Clarity Emerges for Employer Sponsored Health Insurance Auto-Enrollment Requirement

In early November, 2015, the President officially signed the federal budget that included a repeal of the auto-enrollment mandate contained with the Patient Protection and Affordable Care Act (PPACA) for employers with over 200 employees.

Originally under the PPACA, an employer with 200 or more employees would be required to automatically enroll new employees into the employer-sponsored health coverage. This mandate had never been implemented and was indefinitely suspended due to problems at the Department of Labor in issuing regulations. It was unclear whether it would eventually be implemented, but the official legislative repeal ends this potential issue for employers.

Many aspects of the PPACA continue to change and evolve. As more of the law continues to be implemented, be sure to monitor the evolving requirements for both individuals and health insurance providers.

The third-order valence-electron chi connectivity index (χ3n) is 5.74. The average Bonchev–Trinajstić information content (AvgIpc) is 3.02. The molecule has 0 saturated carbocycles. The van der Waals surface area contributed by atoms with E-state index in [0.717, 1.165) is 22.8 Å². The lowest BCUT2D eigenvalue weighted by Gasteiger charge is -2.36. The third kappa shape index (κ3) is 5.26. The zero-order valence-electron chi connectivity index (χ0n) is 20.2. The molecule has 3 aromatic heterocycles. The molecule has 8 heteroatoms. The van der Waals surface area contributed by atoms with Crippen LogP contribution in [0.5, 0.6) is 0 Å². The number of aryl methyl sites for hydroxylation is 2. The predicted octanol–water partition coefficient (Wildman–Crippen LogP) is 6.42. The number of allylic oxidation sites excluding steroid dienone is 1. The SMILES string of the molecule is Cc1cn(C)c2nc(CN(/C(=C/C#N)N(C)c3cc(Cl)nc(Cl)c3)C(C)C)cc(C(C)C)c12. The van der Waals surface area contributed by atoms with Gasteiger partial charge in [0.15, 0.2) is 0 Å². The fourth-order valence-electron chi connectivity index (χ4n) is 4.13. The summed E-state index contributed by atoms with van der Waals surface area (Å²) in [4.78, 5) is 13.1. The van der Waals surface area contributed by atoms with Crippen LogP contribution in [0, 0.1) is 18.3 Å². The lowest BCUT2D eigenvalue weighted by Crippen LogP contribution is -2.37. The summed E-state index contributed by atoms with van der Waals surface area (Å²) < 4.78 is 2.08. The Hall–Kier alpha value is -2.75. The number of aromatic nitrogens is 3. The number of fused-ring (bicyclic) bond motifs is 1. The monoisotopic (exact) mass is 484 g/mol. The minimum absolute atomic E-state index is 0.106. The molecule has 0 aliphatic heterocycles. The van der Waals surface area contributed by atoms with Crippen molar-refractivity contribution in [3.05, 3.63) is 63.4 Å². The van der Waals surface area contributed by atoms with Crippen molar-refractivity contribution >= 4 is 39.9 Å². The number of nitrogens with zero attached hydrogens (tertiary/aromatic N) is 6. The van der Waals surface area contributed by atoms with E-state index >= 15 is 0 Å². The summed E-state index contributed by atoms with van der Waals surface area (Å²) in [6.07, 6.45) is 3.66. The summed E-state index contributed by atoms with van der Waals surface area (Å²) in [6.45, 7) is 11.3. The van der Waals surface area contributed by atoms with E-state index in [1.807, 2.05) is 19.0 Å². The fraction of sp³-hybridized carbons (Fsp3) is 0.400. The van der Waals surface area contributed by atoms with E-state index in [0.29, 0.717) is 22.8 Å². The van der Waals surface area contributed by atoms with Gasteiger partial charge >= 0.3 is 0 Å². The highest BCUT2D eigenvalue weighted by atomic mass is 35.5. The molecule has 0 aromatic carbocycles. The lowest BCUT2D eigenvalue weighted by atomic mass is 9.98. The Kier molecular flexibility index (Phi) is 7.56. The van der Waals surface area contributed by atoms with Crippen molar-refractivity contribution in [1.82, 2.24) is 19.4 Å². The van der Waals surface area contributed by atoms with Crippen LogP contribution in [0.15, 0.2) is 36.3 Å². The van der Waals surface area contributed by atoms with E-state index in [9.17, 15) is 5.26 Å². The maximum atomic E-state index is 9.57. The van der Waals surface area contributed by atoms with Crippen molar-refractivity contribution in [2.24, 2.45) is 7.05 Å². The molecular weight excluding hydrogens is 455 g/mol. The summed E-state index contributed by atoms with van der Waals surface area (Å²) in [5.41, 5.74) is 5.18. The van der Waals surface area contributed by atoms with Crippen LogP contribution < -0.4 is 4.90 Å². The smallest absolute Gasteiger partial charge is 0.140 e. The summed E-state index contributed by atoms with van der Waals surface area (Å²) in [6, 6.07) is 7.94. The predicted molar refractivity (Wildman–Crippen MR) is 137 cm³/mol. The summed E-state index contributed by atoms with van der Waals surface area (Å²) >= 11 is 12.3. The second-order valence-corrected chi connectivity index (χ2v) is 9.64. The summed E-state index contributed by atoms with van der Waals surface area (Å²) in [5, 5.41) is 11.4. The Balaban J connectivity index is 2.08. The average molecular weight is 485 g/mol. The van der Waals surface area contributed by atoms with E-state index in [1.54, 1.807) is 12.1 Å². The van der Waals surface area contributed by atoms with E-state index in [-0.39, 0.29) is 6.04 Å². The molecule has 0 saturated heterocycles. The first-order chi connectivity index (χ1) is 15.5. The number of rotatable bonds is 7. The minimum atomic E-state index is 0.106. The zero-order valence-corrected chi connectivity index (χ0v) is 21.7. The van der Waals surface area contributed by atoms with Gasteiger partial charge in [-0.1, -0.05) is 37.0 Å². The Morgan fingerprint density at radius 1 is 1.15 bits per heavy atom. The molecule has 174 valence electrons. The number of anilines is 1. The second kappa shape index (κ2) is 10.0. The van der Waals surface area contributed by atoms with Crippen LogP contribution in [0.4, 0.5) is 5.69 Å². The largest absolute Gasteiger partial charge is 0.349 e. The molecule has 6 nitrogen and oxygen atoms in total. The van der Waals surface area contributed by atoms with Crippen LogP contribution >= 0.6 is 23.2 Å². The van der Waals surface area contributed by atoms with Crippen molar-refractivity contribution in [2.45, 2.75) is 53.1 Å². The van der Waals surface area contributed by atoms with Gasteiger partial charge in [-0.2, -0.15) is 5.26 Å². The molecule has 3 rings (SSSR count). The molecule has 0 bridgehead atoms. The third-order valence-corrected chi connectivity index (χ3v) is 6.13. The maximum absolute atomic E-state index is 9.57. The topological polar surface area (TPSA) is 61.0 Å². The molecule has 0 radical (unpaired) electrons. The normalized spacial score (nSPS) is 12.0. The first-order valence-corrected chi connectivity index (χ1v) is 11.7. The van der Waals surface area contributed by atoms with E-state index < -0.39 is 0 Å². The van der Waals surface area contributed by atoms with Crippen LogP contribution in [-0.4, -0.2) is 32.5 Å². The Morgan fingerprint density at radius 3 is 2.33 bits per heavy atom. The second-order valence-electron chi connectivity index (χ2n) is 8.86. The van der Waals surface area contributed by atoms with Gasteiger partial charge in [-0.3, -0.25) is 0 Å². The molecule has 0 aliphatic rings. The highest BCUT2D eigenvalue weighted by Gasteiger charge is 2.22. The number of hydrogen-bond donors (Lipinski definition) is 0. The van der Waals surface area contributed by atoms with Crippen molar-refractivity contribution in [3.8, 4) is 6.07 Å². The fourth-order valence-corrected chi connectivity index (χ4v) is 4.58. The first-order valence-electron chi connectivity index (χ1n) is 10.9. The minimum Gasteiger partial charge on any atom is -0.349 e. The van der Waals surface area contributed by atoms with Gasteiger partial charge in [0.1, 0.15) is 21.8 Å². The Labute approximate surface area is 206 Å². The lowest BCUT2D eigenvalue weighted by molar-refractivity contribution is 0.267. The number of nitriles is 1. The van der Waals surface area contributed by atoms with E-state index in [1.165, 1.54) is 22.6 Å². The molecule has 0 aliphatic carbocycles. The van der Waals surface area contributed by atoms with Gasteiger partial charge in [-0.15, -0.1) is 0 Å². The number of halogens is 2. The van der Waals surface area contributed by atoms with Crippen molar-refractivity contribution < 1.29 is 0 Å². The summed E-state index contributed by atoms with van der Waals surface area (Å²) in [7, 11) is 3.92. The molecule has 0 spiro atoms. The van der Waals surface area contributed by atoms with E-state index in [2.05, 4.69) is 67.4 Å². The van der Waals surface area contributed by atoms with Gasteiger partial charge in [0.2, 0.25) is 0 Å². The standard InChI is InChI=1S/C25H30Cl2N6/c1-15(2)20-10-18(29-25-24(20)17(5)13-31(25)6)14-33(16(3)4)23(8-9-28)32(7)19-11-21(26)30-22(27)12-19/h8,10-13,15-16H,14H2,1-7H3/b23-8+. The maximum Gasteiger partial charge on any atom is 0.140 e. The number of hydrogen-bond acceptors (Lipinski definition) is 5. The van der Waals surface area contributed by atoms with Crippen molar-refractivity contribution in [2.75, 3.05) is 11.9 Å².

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Ensuring Compliance with the Health Insurance Portability and Accountability Act

The Health Insurance Portability and Accountability Act (HIPAA) requires physicians, healthcare providers, and all others that qualify as “covered entities”  or “business associates” to comply with regimented patient privacy and security standards. Failure to fully comply with the law can result in an investigation by the Office for Civil Rights, leading to fines, penalties, and potential damages. This means the best solution for a covered healthcare entity is proactively auditing HIPAA compliance. The following are some key topics that are important for HIPAA compliance.